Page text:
The Piano Lesson is in many ways a straight-up ghost story. The Charles family is being haunted by the ghost of Sutter, whose family once owned theirs. Of course, the Charles family has a few ghosts on their side as well. First, there are the Ghosts of the Yellow Dog, who may well have killed Sutter in the first place. At the play's climax, the Ghosts of Yellow Dog return and, with the help of the spirits of the Charles family's ancestors, give Sutter's ghost the boot. All these literal ghosts haunting the play also have a symbolic meaning. The battle that happens between the ghost of Sutter and the African-American ghosts seems to represent the struggle for racial equality that blacks faced in the time of slavery and today.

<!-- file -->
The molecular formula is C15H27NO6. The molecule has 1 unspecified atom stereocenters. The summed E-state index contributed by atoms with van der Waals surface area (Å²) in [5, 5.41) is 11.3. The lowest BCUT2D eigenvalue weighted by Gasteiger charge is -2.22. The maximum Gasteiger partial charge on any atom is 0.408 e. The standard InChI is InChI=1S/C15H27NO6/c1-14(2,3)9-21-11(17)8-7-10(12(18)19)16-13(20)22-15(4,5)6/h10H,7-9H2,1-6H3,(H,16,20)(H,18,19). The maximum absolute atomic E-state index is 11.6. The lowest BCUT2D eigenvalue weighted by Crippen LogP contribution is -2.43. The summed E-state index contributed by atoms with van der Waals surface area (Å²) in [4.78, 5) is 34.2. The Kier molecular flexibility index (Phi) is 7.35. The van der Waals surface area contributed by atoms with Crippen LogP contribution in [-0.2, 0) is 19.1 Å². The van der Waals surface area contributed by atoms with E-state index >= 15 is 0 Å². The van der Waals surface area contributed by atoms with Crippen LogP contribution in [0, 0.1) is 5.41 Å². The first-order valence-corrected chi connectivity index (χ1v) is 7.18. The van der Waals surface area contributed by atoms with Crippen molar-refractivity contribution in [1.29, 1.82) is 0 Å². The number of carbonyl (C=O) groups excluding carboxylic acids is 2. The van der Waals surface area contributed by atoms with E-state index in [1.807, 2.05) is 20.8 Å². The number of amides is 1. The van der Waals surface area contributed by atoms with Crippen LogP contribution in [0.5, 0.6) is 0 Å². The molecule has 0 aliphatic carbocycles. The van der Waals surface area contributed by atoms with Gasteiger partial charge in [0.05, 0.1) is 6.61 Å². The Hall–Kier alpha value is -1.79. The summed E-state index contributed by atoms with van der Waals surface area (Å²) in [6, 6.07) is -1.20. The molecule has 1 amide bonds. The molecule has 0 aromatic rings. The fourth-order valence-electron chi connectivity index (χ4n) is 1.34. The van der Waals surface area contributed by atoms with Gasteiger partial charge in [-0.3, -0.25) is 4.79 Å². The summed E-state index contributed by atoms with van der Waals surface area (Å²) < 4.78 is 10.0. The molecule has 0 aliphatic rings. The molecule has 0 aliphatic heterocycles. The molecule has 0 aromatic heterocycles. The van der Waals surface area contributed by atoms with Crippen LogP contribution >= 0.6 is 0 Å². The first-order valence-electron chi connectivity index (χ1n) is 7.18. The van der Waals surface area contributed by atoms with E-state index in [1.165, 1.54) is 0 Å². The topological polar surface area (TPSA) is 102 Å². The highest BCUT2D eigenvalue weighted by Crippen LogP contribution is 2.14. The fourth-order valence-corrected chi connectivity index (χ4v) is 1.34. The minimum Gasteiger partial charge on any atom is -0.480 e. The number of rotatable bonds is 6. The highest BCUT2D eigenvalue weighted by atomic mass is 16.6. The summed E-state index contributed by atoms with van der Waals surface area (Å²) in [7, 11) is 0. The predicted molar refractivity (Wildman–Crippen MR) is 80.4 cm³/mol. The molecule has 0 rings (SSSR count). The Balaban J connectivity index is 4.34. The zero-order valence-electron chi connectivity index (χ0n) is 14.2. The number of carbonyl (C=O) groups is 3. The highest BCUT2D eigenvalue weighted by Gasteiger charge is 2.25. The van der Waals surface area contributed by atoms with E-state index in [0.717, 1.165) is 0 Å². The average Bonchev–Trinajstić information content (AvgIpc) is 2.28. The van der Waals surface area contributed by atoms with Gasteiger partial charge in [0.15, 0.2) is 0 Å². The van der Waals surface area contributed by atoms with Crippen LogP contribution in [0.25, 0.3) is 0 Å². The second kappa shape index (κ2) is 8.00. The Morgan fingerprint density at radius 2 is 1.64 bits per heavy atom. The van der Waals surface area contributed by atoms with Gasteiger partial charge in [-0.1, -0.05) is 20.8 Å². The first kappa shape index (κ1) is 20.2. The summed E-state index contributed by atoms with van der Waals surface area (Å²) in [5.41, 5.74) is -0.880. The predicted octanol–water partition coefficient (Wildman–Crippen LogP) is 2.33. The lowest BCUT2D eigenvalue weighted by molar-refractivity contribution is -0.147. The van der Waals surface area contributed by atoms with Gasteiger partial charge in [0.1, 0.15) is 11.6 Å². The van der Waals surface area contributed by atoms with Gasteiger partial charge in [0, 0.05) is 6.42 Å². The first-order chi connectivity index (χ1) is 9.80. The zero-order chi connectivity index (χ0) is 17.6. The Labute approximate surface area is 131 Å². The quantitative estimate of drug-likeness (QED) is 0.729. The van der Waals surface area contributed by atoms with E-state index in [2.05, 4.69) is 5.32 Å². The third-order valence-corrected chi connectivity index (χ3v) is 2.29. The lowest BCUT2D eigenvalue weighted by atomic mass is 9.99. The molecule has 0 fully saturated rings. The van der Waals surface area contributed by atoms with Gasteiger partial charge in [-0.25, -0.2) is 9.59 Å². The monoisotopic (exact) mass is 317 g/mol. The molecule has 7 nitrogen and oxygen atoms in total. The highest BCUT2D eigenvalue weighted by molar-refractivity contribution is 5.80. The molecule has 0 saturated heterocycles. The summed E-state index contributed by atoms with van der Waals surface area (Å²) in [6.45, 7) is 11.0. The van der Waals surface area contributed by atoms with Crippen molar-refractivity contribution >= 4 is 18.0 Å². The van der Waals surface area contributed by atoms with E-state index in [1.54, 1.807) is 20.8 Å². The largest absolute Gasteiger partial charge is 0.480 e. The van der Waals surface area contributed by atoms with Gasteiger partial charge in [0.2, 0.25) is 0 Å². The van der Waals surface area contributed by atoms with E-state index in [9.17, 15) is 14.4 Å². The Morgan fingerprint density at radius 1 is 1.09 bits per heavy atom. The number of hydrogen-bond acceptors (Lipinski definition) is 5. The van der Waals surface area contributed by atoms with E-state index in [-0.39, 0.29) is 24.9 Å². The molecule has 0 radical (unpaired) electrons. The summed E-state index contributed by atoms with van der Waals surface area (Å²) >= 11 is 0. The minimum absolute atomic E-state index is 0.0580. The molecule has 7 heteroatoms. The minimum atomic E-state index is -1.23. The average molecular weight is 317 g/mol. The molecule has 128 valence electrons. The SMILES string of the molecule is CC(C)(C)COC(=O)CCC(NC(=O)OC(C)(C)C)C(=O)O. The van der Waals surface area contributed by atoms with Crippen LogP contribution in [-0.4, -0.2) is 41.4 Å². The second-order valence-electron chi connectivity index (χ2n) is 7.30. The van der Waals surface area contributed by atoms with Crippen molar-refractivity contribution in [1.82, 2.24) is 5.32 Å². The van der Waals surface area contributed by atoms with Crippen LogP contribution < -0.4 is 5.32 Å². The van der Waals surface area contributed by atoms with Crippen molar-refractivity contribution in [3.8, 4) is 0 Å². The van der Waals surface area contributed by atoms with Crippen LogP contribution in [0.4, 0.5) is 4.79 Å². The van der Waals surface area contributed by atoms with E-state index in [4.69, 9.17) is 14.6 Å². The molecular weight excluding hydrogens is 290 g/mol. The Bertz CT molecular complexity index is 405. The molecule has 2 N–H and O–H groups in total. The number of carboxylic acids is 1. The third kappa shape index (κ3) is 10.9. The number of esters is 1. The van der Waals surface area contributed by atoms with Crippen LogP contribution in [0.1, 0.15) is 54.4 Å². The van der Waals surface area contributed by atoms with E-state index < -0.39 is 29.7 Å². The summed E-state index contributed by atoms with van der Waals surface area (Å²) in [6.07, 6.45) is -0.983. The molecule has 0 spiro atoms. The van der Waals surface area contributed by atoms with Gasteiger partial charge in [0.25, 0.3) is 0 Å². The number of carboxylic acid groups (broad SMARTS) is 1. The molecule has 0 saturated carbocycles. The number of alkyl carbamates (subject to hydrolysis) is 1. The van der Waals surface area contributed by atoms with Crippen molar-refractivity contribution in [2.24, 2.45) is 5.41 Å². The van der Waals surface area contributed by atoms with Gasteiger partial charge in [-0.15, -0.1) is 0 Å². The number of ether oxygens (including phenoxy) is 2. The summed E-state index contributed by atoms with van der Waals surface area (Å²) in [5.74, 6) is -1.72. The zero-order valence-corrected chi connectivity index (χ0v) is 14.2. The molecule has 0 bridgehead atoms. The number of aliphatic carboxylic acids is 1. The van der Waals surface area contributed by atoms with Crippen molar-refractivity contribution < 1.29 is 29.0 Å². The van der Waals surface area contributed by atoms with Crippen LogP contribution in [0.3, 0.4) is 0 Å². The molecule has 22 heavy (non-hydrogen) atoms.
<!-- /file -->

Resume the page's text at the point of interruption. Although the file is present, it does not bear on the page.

Though Crawley isn't depicted as a literal ghost, he haunts Berniece just the same.
Sutter's ghost is symbolic of America's shameful history of slavery.